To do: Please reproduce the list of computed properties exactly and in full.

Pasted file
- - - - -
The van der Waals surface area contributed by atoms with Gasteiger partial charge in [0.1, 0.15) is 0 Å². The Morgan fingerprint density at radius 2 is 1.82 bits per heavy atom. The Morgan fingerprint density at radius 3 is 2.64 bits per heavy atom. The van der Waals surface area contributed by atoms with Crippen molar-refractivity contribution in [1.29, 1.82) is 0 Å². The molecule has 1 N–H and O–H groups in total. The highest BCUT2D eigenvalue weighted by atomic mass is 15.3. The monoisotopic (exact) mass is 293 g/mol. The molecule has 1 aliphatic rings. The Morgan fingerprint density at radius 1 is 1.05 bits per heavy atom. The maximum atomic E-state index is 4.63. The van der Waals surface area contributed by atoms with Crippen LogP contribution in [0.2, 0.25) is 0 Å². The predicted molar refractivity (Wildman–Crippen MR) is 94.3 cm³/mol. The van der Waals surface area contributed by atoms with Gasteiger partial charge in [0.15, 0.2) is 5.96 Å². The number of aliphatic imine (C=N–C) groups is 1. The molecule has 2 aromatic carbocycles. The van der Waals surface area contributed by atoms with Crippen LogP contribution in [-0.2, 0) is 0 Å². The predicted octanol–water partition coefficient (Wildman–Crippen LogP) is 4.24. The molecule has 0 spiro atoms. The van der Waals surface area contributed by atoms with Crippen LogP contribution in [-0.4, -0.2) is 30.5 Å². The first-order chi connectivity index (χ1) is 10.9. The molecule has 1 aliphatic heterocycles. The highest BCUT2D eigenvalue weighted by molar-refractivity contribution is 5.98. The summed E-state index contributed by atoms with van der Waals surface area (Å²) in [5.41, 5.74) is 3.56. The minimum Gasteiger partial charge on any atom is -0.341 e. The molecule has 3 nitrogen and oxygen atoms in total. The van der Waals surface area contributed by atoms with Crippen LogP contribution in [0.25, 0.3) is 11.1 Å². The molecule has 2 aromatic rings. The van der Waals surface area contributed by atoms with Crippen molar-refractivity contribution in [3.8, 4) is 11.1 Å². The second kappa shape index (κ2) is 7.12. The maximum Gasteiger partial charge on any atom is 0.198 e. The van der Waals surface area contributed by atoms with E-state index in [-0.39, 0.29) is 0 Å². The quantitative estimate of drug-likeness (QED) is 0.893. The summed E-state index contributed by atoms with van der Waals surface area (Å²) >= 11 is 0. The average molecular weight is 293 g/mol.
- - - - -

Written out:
The van der Waals surface area contributed by atoms with Gasteiger partial charge in [0.1, 0.15) is 0 Å². The Morgan fingerprint density at radius 2 is 1.82 bits per heavy atom. The Morgan fingerprint density at radius 3 is 2.64 bits per heavy atom. The van der Waals surface area contributed by atoms with Crippen molar-refractivity contribution in [1.29, 1.82) is 0 Å². The molecule has 1 N–H and O–H groups in total. The highest BCUT2D eigenvalue weighted by atomic mass is 15.3. The monoisotopic (exact) mass is 293 g/mol. The molecule has 1 aliphatic rings. The Morgan fingerprint density at radius 1 is 1.05 bits per heavy atom. The maximum atomic E-state index is 4.63. The van der Waals surface area contributed by atoms with Crippen LogP contribution in [0.2, 0.25) is 0 Å². The predicted molar refractivity (Wildman–Crippen MR) is 94.3 cm³/mol. The van der Waals surface area contributed by atoms with Gasteiger partial charge in [0.15, 0.2) is 5.96 Å². The number of aliphatic imine (C=N–C) groups is 1. The molecule has 2 aromatic carbocycles. The van der Waals surface area contributed by atoms with Crippen LogP contribution in [-0.2, 0) is 0 Å². The predicted octanol–water partition coefficient (Wildman–Crippen LogP) is 4.24. The molecule has 0 spiro atoms. The van der Waals surface area contributed by atoms with Crippen LogP contribution in [-0.4, -0.2) is 30.5 Å². The first-order chi connectivity index (χ1) is 10.9. The molecule has 1 aliphatic heterocycles. The highest BCUT2D eigenvalue weighted by molar-refractivity contribution is 5.98. The summed E-state index contributed by atoms with van der Waals surface area (Å²) in [5.41, 5.74) is 3.56. The minimum Gasteiger partial charge on any atom is -0.341 e. The molecule has 3 nitrogen and oxygen atoms in total. The van der Waals surface area contributed by atoms with Crippen LogP contribution in [0.25, 0.3) is 11.1 Å². The molecule has 2 aromatic rings. The van der Waals surface area contributed by atoms with Crippen molar-refractivity contribution in [3.8, 4) is 11.1 Å². The second kappa shape index (κ2) is 7.12. The maximum Gasteiger partial charge on any atom is 0.198 e. The van der Waals surface area contributed by atoms with E-state index in [-0.39, 0.29) is 0 Å². The quantitative estimate of drug-likeness (QED) is 0.893. The summed E-state index contributed by atoms with van der Waals surface area (Å²) >= 11 is 0. The average molecular weight is 293 g/mol.